More charting.

Another quick exercise to get us thinking about how to visualise data. By doing it really quickly and using what is to hand is really useful because sometimes you can come up with quick yet effective ideas. I think this will come in useful later on when thinking of ideas/trying to experiment with different methods to come up with quick results to see what would work best.

We were put in teams and assigned a random topic. Ours was sports. As the only sporty one in the group everyone seemed to be a bit lost apart from me. But in reality, I realised you don’t necessarily need to know a great deal about the topic, as long as you have a vague direction the ideas can flow. This has made me think a bit about my topic of choice.. do I not want to do something completely random and out there and earn a lot about something new or should I play it a bit safe and stick to what I know?

Back to the point. Sport. We started brainstorming some ideas as to what we could do:
- Most attractive sportsman?
- Most popular sport?
- The amount of calories consumed by sportsmen compared to different sports/ regular people?
- Amount of calories consumed compared to the amount burned by a sportsman?
We then decided to simplify this data because we found quite a lot of figures on it and decided to just find the average calories consumed by sportsmen of a range of sports. We then started to think how we could visualise calories. Our initial thoughts were some kind of food, then people, food with the equivalent weight of the calories burned, pizza, a pie chart made from actual pie and then this made us think of butter or lard. We decided on this because this is seen as a high calorie food.

We then thought about how we could use this – a butter bar chart. Which led to grease stains. Bearing in mind we only had half an hour we were beginning to panic that we were running out of time. Anyway we sent out some people to get butter and then we kind of split in 2.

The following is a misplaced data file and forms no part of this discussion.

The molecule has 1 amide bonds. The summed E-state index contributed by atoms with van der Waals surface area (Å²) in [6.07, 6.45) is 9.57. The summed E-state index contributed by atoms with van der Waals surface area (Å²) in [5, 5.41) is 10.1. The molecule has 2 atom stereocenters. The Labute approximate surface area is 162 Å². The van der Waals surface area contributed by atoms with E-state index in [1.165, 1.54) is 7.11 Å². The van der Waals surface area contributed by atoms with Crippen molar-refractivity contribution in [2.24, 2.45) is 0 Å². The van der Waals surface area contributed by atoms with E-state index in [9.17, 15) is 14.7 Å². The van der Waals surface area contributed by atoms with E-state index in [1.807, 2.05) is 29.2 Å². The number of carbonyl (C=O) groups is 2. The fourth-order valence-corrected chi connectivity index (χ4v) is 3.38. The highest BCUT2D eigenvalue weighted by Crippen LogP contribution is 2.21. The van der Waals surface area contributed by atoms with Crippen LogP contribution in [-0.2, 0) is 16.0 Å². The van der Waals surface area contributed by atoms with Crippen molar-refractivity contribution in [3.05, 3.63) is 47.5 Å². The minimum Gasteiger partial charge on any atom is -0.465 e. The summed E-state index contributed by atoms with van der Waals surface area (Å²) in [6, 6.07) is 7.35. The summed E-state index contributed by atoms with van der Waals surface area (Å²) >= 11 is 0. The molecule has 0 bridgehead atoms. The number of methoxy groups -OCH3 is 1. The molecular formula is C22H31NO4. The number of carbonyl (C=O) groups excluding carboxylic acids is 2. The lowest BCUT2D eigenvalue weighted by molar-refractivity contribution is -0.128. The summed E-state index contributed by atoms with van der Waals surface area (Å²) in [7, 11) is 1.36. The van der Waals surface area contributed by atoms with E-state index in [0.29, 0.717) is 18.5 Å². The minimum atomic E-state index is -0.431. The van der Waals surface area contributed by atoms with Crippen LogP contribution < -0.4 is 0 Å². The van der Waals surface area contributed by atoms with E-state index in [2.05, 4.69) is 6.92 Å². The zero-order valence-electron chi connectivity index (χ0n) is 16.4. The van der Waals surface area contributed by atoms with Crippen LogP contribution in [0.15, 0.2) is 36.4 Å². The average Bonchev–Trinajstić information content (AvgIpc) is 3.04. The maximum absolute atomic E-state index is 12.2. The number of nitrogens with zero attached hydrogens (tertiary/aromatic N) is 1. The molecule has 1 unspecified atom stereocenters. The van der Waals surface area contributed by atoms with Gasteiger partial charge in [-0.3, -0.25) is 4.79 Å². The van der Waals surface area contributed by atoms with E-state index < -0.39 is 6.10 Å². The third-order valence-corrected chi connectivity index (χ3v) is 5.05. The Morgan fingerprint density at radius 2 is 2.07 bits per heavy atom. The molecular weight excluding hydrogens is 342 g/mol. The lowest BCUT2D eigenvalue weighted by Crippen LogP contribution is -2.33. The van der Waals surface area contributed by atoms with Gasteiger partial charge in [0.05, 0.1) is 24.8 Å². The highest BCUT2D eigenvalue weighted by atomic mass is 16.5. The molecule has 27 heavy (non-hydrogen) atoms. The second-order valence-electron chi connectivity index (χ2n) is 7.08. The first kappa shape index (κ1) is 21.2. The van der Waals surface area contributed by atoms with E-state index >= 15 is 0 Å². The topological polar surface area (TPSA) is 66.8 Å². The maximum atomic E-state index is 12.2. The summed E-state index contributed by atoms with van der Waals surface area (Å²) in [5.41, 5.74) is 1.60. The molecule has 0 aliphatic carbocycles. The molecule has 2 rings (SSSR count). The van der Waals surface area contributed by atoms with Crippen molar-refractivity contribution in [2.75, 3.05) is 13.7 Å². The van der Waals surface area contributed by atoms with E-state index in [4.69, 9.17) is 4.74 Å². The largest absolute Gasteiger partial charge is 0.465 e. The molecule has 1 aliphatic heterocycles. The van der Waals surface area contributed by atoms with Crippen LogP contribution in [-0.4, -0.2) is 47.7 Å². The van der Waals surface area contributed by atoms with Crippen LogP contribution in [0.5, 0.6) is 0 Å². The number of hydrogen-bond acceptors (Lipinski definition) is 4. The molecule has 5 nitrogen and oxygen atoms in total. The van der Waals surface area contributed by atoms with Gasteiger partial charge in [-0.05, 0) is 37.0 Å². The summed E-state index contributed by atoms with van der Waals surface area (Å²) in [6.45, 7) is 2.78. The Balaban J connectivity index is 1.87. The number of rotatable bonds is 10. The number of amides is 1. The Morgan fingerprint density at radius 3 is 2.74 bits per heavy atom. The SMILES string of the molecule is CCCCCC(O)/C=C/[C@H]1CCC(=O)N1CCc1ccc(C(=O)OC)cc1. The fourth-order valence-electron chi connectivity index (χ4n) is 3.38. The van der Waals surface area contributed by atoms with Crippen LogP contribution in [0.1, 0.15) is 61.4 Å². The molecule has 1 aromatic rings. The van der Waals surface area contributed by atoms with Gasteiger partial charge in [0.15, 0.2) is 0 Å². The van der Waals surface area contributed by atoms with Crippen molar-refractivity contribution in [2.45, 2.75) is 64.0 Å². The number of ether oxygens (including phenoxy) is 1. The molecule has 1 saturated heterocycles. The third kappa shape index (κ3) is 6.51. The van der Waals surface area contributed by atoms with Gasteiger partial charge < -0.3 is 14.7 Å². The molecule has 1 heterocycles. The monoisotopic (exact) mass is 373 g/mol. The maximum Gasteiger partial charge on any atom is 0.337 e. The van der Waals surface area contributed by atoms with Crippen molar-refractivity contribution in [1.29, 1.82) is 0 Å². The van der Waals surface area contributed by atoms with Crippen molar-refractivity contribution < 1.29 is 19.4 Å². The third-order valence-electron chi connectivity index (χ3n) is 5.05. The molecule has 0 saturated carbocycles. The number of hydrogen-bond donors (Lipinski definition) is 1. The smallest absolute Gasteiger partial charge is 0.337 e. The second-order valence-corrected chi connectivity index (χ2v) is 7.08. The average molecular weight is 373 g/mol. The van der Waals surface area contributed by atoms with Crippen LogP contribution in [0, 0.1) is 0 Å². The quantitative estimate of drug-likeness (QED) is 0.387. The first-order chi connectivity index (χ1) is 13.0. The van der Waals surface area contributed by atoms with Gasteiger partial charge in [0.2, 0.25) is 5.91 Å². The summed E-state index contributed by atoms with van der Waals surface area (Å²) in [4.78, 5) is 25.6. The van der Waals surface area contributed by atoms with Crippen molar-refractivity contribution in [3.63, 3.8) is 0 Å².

Chris began to make a small bar chart, using thin paper to show the grease stains through, keeping it quite simple. I like the way the grease marks work but they aren’t clear enough. He later wrote on the data needed, like the axis and scale but we decided that in reality, it looked better in its most simple form. The information just cluttered it up, in someone that believes in the simplicity of design anyway I agree with this testament in general anyway, but in this case less was definitely more. So we decided take this theory onto the big version. 


A close up of the data. We smeared the butter onto black thick paper so the grease wouldn’t spread through the paper. Because the butter stuck on top of the paper we were able to carve the figures into the butter. Personally I think this works really effectively close up and eliminates the need for a big axis down the side of the page which in this case would be quite distracting. We did try a ribbon (to mirror the stereotypical start line) as an axis but it pulled away from the data, which was obviously the main feature.


I don’t think that this does the chart justice. It worked better in person because you could see the butter in detail and the data sets carved in as well. Overall we were pretty happy with it considering the time restrictions. It showed us how quickly it can be achieved if you just dive in an almost don’t think about it.

I liked the end result, but we could have done it butter. 

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